Topeka For a second time, Kansas Atty. Gen. Carla Stovall is preparing to defend the state's sexual predator law before the U.S. Supreme Court.
Stovall will present arguments Oct. 30 defending the state's practice of keeping sex offenders locked in treatment programs after their release from prison.
In 1997, the justices ruled 5-4 in an earlier Kansas case that the sexual predator law does not violate criminals' constitutional rights.
That case involved convicted pedophile Leroy Hendricks, who testified that he couldn't control his impulses to molest children. He remains in the state's sexual predator treatment unit at Larned State Hospital.
The latest challenge involves Michael Crane, convicted of exposing himself to a tanning salon employee in Johnson County in 1993. Initially, Crane also was found guilty of attempted rape, aggravated sodomy and kidnapping for a second incident involving a video store clerk. But the Kansas Supreme Court overturned those convictions.
State justices said the law violated the due process rights of people who are capable of controlling their behavior.
At issue in Crane's case is whether the Constitution limits a state's ability to detain sex offenders to only those who can be shown to be mentally ill and incapable of controlling their behavior.
Committing an offender under the act "is unconstitutional absent a finding that the defendant cannot control his dangerous behavior," Justice Donald Allegrucci wrote for the Kansas court in July 2000.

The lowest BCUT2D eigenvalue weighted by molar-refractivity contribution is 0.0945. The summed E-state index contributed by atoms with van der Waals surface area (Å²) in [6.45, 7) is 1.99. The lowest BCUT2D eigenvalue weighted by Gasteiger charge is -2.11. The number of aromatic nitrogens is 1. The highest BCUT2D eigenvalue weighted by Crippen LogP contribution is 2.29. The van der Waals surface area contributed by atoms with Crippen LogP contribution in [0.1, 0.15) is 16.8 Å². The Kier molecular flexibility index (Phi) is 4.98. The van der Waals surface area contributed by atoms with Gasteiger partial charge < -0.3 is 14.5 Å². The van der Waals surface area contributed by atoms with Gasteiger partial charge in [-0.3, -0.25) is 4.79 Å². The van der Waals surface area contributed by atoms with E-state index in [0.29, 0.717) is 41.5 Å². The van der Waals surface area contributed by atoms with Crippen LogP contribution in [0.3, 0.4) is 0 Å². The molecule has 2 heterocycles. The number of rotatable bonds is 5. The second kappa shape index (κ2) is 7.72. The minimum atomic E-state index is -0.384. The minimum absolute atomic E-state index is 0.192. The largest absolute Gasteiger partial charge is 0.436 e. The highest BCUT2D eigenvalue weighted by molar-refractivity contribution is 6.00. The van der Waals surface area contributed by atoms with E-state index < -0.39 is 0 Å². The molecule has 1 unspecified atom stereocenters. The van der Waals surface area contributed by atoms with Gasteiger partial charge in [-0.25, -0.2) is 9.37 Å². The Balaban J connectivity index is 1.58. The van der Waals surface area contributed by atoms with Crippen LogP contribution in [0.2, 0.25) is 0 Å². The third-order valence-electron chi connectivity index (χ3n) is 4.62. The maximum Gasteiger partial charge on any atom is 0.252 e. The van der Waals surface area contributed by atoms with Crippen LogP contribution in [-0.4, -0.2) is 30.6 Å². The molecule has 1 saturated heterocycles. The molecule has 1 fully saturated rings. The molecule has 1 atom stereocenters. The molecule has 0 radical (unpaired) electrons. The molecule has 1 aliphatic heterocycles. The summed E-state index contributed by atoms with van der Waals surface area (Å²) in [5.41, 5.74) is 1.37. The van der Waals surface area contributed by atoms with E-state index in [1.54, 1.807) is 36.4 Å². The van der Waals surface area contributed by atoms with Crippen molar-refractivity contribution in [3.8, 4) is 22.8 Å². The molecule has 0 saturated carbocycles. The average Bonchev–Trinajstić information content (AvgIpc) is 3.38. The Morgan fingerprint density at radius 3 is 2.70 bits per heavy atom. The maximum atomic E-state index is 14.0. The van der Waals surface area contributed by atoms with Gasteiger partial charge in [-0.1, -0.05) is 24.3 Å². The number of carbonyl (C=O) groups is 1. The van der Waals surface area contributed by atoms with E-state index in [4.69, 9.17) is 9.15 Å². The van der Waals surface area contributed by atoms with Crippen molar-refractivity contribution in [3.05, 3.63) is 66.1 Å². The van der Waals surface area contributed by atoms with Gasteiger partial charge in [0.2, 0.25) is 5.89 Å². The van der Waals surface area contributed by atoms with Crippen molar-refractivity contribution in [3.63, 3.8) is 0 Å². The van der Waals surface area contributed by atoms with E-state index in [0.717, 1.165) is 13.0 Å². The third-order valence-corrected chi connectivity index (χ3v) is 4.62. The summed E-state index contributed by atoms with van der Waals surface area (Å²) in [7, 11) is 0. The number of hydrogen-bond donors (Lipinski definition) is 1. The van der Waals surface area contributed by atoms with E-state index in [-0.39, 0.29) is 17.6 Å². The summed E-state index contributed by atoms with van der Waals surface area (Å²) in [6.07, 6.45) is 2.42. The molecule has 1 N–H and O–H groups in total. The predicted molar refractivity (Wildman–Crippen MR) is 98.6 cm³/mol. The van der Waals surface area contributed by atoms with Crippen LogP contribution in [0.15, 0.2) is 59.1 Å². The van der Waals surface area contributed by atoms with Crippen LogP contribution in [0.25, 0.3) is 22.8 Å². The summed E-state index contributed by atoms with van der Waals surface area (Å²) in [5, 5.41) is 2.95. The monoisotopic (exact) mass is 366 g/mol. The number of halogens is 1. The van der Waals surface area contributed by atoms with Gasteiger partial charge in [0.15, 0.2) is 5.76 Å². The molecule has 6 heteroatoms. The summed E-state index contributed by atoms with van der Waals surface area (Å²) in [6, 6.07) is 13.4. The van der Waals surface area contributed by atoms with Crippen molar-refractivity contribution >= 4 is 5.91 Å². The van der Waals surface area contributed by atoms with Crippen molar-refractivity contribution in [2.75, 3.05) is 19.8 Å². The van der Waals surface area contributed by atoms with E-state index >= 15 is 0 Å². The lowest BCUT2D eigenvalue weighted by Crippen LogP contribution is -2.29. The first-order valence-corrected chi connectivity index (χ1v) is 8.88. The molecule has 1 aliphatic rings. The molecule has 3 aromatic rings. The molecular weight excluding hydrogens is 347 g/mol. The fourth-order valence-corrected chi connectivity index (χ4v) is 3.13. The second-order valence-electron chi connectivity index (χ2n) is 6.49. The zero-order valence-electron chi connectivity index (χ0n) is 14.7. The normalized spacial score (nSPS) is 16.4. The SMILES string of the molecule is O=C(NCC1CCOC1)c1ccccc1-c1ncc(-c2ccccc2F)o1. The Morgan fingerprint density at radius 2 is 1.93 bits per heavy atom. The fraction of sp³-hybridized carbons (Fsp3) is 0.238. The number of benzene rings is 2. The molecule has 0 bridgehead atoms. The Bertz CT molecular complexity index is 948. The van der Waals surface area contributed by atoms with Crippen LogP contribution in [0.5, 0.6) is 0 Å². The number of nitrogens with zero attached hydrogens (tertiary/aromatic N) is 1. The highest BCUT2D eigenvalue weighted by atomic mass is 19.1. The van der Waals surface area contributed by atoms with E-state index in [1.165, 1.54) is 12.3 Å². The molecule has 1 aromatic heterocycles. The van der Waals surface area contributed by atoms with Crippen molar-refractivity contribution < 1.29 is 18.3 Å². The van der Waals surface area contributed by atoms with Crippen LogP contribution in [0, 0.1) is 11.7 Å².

Stovall immediately asked the U.S. Supreme Court to review the ruling.
"If the Kansas Supreme Court opinion is adopted, the sexual predator program would be obliterated," Stovall said in a recent interview with The Topeka Capital-Journal. "Hardly anybody, maybe nobody would be committed."
State law defines a sexual predator as, "Any person who has been convicted of or charged with a sexually violent offense and who suffers from a mental abnormality or personality disorder which makes the person likely to engage in repeat acts of sexual violence."
In 1994, psychologist Douglas Hippe found that Crane suffered from exhibitionism and anti-social personality disorder, a mental abnormality that usually shows up in early adolescence and causes sufferers to disregard and violate the rights of others.
People with anti-social personality disorder can control their behavior to some degree, Stovall said, adding that is why they should be required to undergo additional therapy.
Crane's attorney, John Donham, of Olathe, said that the sexual predator law is unconstitutional because it further punishes people who have completed their sentences. He argues that the law should apply only to those who have no behavioral control because of mental illness.
He said the case is an example of the law being used for retribution. Donham said when the rape and kidnapping convictions were overturned, prosecutors comforted the video store clerk who said she had been attacked by telling her that they planned to use the sexual predator law to "keep him (Crane) off the streets."